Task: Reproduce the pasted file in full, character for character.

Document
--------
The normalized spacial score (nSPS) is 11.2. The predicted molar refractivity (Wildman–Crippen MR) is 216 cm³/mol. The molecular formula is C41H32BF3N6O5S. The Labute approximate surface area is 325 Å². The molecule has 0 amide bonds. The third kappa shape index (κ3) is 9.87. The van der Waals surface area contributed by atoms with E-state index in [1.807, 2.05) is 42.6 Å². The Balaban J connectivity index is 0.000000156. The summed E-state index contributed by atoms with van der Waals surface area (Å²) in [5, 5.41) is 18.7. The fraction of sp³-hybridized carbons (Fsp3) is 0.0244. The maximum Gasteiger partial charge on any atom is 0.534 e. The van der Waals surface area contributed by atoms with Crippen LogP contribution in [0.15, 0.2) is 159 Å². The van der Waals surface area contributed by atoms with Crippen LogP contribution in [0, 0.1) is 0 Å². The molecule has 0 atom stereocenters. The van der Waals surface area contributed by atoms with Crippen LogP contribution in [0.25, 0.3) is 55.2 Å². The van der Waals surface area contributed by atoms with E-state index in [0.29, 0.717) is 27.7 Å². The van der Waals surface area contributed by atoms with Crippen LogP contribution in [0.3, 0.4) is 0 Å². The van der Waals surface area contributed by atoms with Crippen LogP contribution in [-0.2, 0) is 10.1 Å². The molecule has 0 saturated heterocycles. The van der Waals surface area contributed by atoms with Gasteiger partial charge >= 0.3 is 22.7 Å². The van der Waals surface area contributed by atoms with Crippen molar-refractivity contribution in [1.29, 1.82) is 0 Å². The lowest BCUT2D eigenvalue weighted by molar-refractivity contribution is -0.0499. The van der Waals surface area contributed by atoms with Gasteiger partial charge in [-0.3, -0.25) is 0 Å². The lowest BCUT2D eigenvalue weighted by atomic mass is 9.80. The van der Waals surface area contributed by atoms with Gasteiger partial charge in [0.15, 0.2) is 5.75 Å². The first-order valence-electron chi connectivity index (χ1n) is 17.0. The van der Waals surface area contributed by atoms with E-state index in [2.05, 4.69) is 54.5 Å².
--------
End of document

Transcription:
The normalized spacial score (nSPS) is 11.2. The predicted molar refractivity (Wildman–Crippen MR) is 216 cm³/mol. The molecular formula is C41H32BF3N6O5S. The Labute approximate surface area is 325 Å². The molecule has 0 amide bonds. The third kappa shape index (κ3) is 9.87. The van der Waals surface area contributed by atoms with E-state index in [1.807, 2.05) is 42.6 Å². The Balaban J connectivity index is 0.000000156. The summed E-state index contributed by atoms with van der Waals surface area (Å²) in [5, 5.41) is 18.7. The fraction of sp³-hybridized carbons (Fsp3) is 0.0244. The maximum Gasteiger partial charge on any atom is 0.534 e. The van der Waals surface area contributed by atoms with Crippen LogP contribution in [0.15, 0.2) is 159 Å². The van der Waals surface area contributed by atoms with Crippen LogP contribution in [0, 0.1) is 0 Å². The molecule has 0 atom stereocenters. The van der Waals surface area contributed by atoms with Crippen LogP contribution in [0.25, 0.3) is 55.2 Å². The van der Waals surface area contributed by atoms with E-state index in [0.29, 0.717) is 27.7 Å². The van der Waals surface area contributed by atoms with Crippen LogP contribution in [0.3, 0.4) is 0 Å². The van der Waals surface area contributed by atoms with Crippen LogP contribution in [-0.2, 0) is 10.1 Å². The molecule has 0 saturated heterocycles. The van der Waals surface area contributed by atoms with Gasteiger partial charge >= 0.3 is 22.7 Å². The van der Waals surface area contributed by atoms with Crippen molar-refractivity contribution in [1.29, 1.82) is 0 Å². The lowest BCUT2D eigenvalue weighted by molar-refractivity contribution is -0.0499. The van der Waals surface area contributed by atoms with Gasteiger partial charge in [-0.3, -0.25) is 0 Å². The lowest BCUT2D eigenvalue weighted by atomic mass is 9.80. The van der Waals surface area contributed by atoms with Gasteiger partial charge in [0.15, 0.2) is 5.75 Å². The first-order valence-electron chi connectivity index (χ1n) is 17.0. The van der Waals surface area contributed by atoms with E-state index in [2.05, 4.69) is 54.5 Å².